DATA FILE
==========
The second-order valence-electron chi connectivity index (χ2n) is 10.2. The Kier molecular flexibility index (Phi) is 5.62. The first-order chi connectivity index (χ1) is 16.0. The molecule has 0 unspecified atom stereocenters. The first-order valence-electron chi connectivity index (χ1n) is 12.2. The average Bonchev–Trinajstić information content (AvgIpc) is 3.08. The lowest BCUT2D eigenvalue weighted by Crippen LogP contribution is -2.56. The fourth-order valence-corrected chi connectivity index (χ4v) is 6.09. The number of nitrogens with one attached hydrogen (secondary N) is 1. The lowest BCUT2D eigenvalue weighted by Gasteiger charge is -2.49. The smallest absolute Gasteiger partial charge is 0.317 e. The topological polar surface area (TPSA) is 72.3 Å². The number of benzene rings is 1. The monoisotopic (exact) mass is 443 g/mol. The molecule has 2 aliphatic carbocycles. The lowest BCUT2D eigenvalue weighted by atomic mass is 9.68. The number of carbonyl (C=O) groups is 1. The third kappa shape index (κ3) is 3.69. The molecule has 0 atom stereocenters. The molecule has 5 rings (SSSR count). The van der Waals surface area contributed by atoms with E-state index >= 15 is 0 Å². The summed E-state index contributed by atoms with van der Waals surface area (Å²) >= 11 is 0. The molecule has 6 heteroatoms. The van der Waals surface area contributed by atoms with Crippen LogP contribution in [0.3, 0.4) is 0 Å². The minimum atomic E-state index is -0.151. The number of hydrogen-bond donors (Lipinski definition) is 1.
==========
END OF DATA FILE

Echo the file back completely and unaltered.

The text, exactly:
The second-order valence-electron chi connectivity index (χ2n) is 10.2. The Kier molecular flexibility index (Phi) is 5.62. The first-order chi connectivity index (χ1) is 16.0. The molecule has 0 unspecified atom stereocenters. The first-order valence-electron chi connectivity index (χ1n) is 12.2. The average Bonchev–Trinajstić information content (AvgIpc) is 3.08. The lowest BCUT2D eigenvalue weighted by Crippen LogP contribution is -2.56. The fourth-order valence-corrected chi connectivity index (χ4v) is 6.09. The number of nitrogens with one attached hydrogen (secondary N) is 1. The lowest BCUT2D eigenvalue weighted by Gasteiger charge is -2.49. The smallest absolute Gasteiger partial charge is 0.317 e. The topological polar surface area (TPSA) is 72.3 Å². The number of benzene rings is 1. The monoisotopic (exact) mass is 443 g/mol. The molecule has 2 aliphatic carbocycles. The lowest BCUT2D eigenvalue weighted by atomic mass is 9.68. The number of carbonyl (C=O) groups is 1. The third kappa shape index (κ3) is 3.69. The molecule has 0 atom stereocenters. The molecule has 5 rings (SSSR count). The van der Waals surface area contributed by atoms with E-state index >= 15 is 0 Å². The summed E-state index contributed by atoms with van der Waals surface area (Å²) >= 11 is 0. The molecule has 6 heteroatoms. The van der Waals surface area contributed by atoms with Crippen LogP contribution in [0.3, 0.4) is 0 Å². The minimum atomic E-state index is -0.151. The number of hydrogen-bond donors (Lipinski definition) is 1.